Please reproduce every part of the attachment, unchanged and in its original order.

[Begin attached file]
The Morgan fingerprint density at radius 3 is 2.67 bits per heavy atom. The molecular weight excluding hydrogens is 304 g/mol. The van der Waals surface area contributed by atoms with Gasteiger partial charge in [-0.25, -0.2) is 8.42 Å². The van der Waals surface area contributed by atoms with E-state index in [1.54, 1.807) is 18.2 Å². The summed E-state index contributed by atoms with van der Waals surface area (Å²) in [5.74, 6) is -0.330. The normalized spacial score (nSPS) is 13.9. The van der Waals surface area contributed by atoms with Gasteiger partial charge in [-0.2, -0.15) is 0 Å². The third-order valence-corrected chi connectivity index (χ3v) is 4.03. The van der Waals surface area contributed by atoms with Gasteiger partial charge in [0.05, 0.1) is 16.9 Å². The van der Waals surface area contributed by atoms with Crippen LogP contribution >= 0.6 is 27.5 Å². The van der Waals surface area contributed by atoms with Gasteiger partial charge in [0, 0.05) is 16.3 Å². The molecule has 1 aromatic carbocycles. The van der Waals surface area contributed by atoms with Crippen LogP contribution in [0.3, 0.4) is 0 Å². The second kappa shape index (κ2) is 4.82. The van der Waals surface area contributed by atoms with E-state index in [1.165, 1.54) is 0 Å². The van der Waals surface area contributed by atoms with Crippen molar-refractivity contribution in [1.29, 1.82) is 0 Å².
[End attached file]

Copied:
The Morgan fingerprint density at radius 3 is 2.67 bits per heavy atom. The molecular weight excluding hydrogens is 304 g/mol. The van der Waals surface area contributed by atoms with Gasteiger partial charge in [-0.25, -0.2) is 8.42 Å². The van der Waals surface area contributed by atoms with E-state index in [1.54, 1.807) is 18.2 Å². The summed E-state index contributed by atoms with van der Waals surface area (Å²) in [5.74, 6) is -0.330. The normalized spacial score (nSPS) is 13.9. The van der Waals surface area contributed by atoms with Gasteiger partial charge in [-0.2, -0.15) is 0 Å². The third-order valence-corrected chi connectivity index (χ3v) is 4.03. The van der Waals surface area contributed by atoms with Gasteiger partial charge in [0.05, 0.1) is 16.9 Å². The van der Waals surface area contributed by atoms with Crippen LogP contribution >= 0.6 is 27.5 Å². The van der Waals surface area contributed by atoms with Gasteiger partial charge in [0, 0.05) is 16.3 Å². The molecule has 1 aromatic carbocycles. The van der Waals surface area contributed by atoms with Crippen LogP contribution in [0.3, 0.4) is 0 Å². The second kappa shape index (κ2) is 4.82. The van der Waals surface area contributed by atoms with E-state index in [1.165, 1.54) is 0 Å². The van der Waals surface area contributed by atoms with Crippen molar-refractivity contribution in [1.29, 1.82) is 0 Å².